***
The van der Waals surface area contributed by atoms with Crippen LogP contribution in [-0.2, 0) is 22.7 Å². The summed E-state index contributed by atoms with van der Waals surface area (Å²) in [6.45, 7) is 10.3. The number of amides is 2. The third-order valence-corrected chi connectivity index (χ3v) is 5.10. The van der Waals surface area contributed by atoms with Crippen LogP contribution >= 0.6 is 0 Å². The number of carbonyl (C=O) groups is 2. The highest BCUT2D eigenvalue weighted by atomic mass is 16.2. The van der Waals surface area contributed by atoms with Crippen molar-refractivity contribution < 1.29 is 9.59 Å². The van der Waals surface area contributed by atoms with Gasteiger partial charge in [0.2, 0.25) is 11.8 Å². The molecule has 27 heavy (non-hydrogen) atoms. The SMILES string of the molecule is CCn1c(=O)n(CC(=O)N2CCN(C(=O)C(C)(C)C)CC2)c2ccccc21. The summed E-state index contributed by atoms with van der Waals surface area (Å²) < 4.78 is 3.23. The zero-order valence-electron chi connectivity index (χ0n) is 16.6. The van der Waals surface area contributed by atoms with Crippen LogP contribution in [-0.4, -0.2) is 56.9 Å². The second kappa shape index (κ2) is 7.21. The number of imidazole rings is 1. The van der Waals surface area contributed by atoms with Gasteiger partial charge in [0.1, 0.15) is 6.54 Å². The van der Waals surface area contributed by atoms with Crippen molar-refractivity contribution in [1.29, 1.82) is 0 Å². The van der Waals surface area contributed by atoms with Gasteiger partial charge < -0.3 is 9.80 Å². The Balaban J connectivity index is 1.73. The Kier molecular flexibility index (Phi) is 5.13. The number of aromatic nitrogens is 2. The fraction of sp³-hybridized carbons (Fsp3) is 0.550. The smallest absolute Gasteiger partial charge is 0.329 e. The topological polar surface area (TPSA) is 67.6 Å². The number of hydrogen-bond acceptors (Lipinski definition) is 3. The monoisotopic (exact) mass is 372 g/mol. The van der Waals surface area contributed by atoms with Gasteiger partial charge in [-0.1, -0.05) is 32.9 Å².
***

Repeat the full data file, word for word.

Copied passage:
The van der Waals surface area contributed by atoms with Crippen LogP contribution in [-0.2, 0) is 22.7 Å². The summed E-state index contributed by atoms with van der Waals surface area (Å²) in [6.45, 7) is 10.3. The number of amides is 2. The third-order valence-corrected chi connectivity index (χ3v) is 5.10. The van der Waals surface area contributed by atoms with Crippen LogP contribution >= 0.6 is 0 Å². The number of carbonyl (C=O) groups is 2. The highest BCUT2D eigenvalue weighted by atomic mass is 16.2. The van der Waals surface area contributed by atoms with Crippen molar-refractivity contribution < 1.29 is 9.59 Å². The van der Waals surface area contributed by atoms with Gasteiger partial charge in [0.2, 0.25) is 11.8 Å². The molecule has 27 heavy (non-hydrogen) atoms. The SMILES string of the molecule is CCn1c(=O)n(CC(=O)N2CCN(C(=O)C(C)(C)C)CC2)c2ccccc21. The summed E-state index contributed by atoms with van der Waals surface area (Å²) < 4.78 is 3.23. The zero-order valence-electron chi connectivity index (χ0n) is 16.6. The van der Waals surface area contributed by atoms with Crippen LogP contribution in [-0.4, -0.2) is 56.9 Å². The second kappa shape index (κ2) is 7.21. The number of imidazole rings is 1. The van der Waals surface area contributed by atoms with Gasteiger partial charge in [0.1, 0.15) is 6.54 Å². The van der Waals surface area contributed by atoms with Crippen molar-refractivity contribution in [1.29, 1.82) is 0 Å². The van der Waals surface area contributed by atoms with Gasteiger partial charge < -0.3 is 9.80 Å². The Balaban J connectivity index is 1.73. The Kier molecular flexibility index (Phi) is 5.13. The number of aromatic nitrogens is 2. The fraction of sp³-hybridized carbons (Fsp3) is 0.550. The smallest absolute Gasteiger partial charge is 0.329 e. The topological polar surface area (TPSA) is 67.6 Å². The number of hydrogen-bond acceptors (Lipinski definition) is 3. The monoisotopic (exact) mass is 372 g/mol. The van der Waals surface area contributed by atoms with Gasteiger partial charge in [-0.1, -0.05) is 32.9 Å².